Clearly undecided about whether to be a loud movie or a dopey movie, "Demolition Man" (citywide) has ended up being both a loud movie and a dopey movie, a resolution that does not give the art of compromise a very good name.
Starring Sylvester Stallone and Wesley Snipes as a cop and a criminal (guess which is which) whose rivalry extends deep into the future, "Demolition Man" was intended at one time to do no more than live up to its R rating "for nonstop action violence and for strong language."
And when the film begins, in the terminally chaotic Los Angeles of 1996, it seems "Demolition Man" will be testosterone-driven enough to make "Cliffhanger" look like the movie version of "Remembrance of Things Past."
Stallone is LAPD Sgt. John Spartan, the umpteenth take-no-prisoners cop who allows nothing to get in the way of his rescue of the innocent. The innocent this time around are 30 hostages happy-go-lucky psychopath Simon Phoenix (Snipes in dyed-blond hair) has hidden away in a deserted warehouse in an urban war zone.
As staged by Marco Brambilla, a commercial director making his theatrical debut, Spartan's rescue mission is an impressive action sequence that features enough body blows and explosions to incapacitate an army.
The rescue attempt goes awry, however, and both Phoenix and Spartan end up being put into spanking new cryonic prisons, frozen into blocks of ice for a very long time. Unfortunately for action fans (we know you're out there), the movie itself pretty much goes into the deep freeze as far as mayhem is concerned, making do with penny-ante action sequences until the finale more than an hour down the road.
In place of battles, "Demolition Man" unaccountably offers a goofball piece of science-fiction parody, a played-for-laughs version of life in the year 2036 that presents a society so harmonious, its people seem next door to brain dead.
Under the leadership of Mayor/Gov. Raymond Cocteau (Nigel Hawthorne), the principality of San Angeles has recovered from both disease and earthquake devastation and become a land of peace, love and understanding. Except for the grungy Scraps, rebels who live underground, citizens are little more than walking happy faces, content to say things like "all is serene" and "mellow greetings" to each other and live by Cocteau's squeaky-clean rules.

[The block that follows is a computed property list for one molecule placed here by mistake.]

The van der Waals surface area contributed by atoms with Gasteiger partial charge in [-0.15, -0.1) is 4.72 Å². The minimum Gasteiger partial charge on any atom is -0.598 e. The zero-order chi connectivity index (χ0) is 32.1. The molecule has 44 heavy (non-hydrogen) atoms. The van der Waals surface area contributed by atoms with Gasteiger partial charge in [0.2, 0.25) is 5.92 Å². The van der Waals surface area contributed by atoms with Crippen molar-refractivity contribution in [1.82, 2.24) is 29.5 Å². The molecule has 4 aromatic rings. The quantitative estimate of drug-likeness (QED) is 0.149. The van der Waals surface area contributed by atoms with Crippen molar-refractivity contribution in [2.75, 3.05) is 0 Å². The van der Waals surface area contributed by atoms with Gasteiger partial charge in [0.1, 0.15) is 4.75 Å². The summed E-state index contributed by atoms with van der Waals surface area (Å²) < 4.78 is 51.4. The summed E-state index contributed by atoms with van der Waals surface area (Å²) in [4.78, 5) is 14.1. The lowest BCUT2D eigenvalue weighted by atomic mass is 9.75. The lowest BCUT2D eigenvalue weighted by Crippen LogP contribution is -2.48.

So, when Simon Phoenix unaccountably gets defrosted and goes on a crime rampage, no one in San Angeles has a clue how to handle him except Barbie-doll police lieutenant Lenina Huxley (Sandra Bullock). She suggests thawing out Spartan as well, and soon enough he and Phoenix are trading bullets and baleful looks just like the bad old days.
Though the original story for "Demolition Man," such as it is, is credited to Peter M. Lenkov and Robert Reneau, the half-baked satiric sense of humor of the science-fiction sequences is doubtless the responsibility of the third credited screenwriter, Daniel Waters.
After the success of the anarchic "Heathers," Waters' career took a curious turn. He became the house wit of over-budget action movies, providing a layer of fatuous humor for "Hudson Hawk," "Batman Returns" and now this. Though some of the jokes in "Demolition Man" are actually funny, its quasi-facetious tone is overall more trying than entertaining.
As for the acting, there is not much of it. Nigel Hawthorne, the hottest actor in London off his stage performance in "The Madness of George III," seems barely awake here, and Snipes spends much of his time laughing, presumably at how much money he's getting paid for so little acting. As for Stallone, with so much silliness going on all around him, you actually miss his reliable figure when he's off the screen.
The only other thing of interest about "Demolition Man" is the various ways it steals from "Blade Runner," presumably even shooting a chase in downtown's 2nd Street tunnel as a kind of homage. Those hungry for futuristic action dramas would be well advised to watch that film on video or laser disc and leave "Demolition Man" to self-destruct on its own.
Sylvester Stallone: John Spartan
Wesley Snipes: Simon Phoenix
Sandra Bullock: Lenina Huxley
Nigel Hawthorne: Dr. Raymond Cocteau
A Silver Pictures production, released by Warner Bros. Pictures. Director Marco Brambilla. Producers Joel Silver, Michael Levy, Howard Kazanjian. Executive producers Steven Brattner, Faye Schwab. Screenplay Daniel Waters, Robert Reneau, Peter M. Lenkov, based on a story by Peter M. Lenkov, Robert Reneau. Cinematographer Alex Thomson. Editor Stuart Baird. Costumes Bob Ringwood. Music Elliot Goldenthal. Production design David L. Snyder. Art director Walter Paul Martishius. Set decorators Robert Gould, Etta Leff. Running time: 1 hour, 55 minutes.
MPAA-rated R (nonstop action violence, and for strong language).